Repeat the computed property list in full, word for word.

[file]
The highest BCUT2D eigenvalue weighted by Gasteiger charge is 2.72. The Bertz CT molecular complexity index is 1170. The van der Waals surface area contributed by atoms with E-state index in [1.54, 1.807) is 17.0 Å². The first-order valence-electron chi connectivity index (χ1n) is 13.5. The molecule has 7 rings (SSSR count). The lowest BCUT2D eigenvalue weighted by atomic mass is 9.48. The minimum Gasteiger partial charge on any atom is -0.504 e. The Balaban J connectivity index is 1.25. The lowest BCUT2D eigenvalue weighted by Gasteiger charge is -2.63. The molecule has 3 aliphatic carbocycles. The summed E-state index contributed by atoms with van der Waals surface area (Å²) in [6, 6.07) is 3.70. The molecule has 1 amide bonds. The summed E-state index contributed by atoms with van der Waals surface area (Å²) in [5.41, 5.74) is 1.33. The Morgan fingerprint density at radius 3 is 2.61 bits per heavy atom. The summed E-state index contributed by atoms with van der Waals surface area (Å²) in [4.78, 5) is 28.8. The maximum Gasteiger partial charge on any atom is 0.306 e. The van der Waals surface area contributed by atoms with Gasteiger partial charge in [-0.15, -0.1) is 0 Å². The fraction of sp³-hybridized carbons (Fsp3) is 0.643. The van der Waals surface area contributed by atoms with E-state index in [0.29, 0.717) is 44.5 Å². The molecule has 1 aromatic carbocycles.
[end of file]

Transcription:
The highest BCUT2D eigenvalue weighted by Gasteiger charge is 2.72. The Bertz CT molecular complexity index is 1170. The van der Waals surface area contributed by atoms with E-state index in [1.54, 1.807) is 17.0 Å². The first-order valence-electron chi connectivity index (χ1n) is 13.5. The molecule has 7 rings (SSSR count). The lowest BCUT2D eigenvalue weighted by atomic mass is 9.48. The minimum Gasteiger partial charge on any atom is -0.504 e. The Balaban J connectivity index is 1.25. The lowest BCUT2D eigenvalue weighted by Gasteiger charge is -2.63. The molecule has 3 aliphatic carbocycles. The summed E-state index contributed by atoms with van der Waals surface area (Å²) in [6, 6.07) is 3.70. The molecule has 1 amide bonds. The summed E-state index contributed by atoms with van der Waals surface area (Å²) in [5.41, 5.74) is 1.33. The Morgan fingerprint density at radius 3 is 2.61 bits per heavy atom. The summed E-state index contributed by atoms with van der Waals surface area (Å²) in [4.78, 5) is 28.8. The maximum Gasteiger partial charge on any atom is 0.306 e. The van der Waals surface area contributed by atoms with Gasteiger partial charge in [-0.15, -0.1) is 0 Å². The fraction of sp³-hybridized carbons (Fsp3) is 0.643. The van der Waals surface area contributed by atoms with E-state index in [0.29, 0.717) is 44.5 Å². The molecule has 1 aromatic carbocycles.